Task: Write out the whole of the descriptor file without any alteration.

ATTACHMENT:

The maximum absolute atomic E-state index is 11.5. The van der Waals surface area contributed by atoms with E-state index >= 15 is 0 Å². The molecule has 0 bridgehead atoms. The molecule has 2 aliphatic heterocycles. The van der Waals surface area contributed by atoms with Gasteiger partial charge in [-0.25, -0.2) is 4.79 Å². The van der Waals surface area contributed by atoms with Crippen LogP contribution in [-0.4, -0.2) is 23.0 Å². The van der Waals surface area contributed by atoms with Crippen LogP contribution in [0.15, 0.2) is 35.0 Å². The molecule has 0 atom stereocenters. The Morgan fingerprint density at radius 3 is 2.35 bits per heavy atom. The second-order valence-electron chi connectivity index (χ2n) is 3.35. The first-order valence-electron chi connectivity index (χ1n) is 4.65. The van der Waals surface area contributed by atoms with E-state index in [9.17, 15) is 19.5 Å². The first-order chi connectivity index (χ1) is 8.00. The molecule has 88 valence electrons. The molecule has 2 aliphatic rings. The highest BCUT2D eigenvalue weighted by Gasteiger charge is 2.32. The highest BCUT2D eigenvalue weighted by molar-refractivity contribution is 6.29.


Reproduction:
The maximum absolute atomic E-state index is 11.5. The van der Waals surface area contributed by atoms with E-state index >= 15 is 0 Å². The molecule has 0 bridgehead atoms. The molecule has 2 aliphatic heterocycles. The van der Waals surface area contributed by atoms with Gasteiger partial charge in [-0.25, -0.2) is 4.79 Å². The van der Waals surface area contributed by atoms with Crippen LogP contribution in [-0.4, -0.2) is 23.0 Å². The van der Waals surface area contributed by atoms with Crippen LogP contribution in [0.15, 0.2) is 35.0 Å². The molecule has 0 atom stereocenters. The Morgan fingerprint density at radius 3 is 2.35 bits per heavy atom. The second-order valence-electron chi connectivity index (χ2n) is 3.35. The first-order valence-electron chi connectivity index (χ1n) is 4.65. The van der Waals surface area contributed by atoms with E-state index in [9.17, 15) is 19.5 Å². The first-order chi connectivity index (χ1) is 8.00. The molecule has 88 valence electrons. The molecule has 2 aliphatic rings. The highest BCUT2D eigenvalue weighted by Gasteiger charge is 2.32. The highest BCUT2D eigenvalue weighted by molar-refractivity contribution is 6.29.